Ellis & Jarrick, CPAs, received a RFP from the audit committee of the board of directors of Lunar Mills, Inc. to perform an audit of the company’s financial statements for the year ended December 31, 2009. In connection with its client acceptance procedures, Ellis & Jarrick requested permission to meet with Lunar Mills’ former auditors, Percy & Brice, LLP. Management and the board of directors of Lunar Mills refused to authorize such a meeting, saying that it would be a waste of time. They further explained that their relationship with Percy & Brice had deteriorated significantly as a result of disagreements pertaining to their separation. They noted that the company and the former CPA firm ultimately agreed to “go their separate ways.” The company believed that its former auditors were harboring feelings of ill will and would provide derogatory information if called upon by Ellis & Jarrick.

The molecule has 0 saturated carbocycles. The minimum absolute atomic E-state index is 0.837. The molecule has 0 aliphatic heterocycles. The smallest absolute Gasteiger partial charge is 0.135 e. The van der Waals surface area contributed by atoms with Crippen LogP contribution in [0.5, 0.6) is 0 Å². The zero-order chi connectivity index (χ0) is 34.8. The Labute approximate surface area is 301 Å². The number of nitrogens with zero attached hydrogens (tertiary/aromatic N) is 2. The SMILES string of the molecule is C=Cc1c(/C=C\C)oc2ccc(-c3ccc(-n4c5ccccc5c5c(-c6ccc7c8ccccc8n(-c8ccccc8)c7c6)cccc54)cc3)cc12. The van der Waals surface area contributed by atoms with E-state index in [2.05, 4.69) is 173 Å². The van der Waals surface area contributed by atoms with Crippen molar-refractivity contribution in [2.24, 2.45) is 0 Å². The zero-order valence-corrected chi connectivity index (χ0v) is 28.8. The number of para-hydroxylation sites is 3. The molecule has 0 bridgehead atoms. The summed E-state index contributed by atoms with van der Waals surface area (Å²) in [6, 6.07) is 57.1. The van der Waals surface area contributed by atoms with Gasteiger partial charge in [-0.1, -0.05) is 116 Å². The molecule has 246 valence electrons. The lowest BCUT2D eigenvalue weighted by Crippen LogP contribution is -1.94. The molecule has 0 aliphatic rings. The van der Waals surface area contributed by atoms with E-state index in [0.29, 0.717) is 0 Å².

a. What information should be obtained by an auditor during its inquiry of a predecessor auditor prior to accepting an audit engagement?
b. How does the communication between predecessor and successor auditor impact the successor auditor’s risk assessment?
c. What are the ethical implications of Lunar Mills’ refusal to authorize the meeting between auditors? How should Ellis & Jarrick respond to this situation?

  • CreatedJanuary 21, 2015
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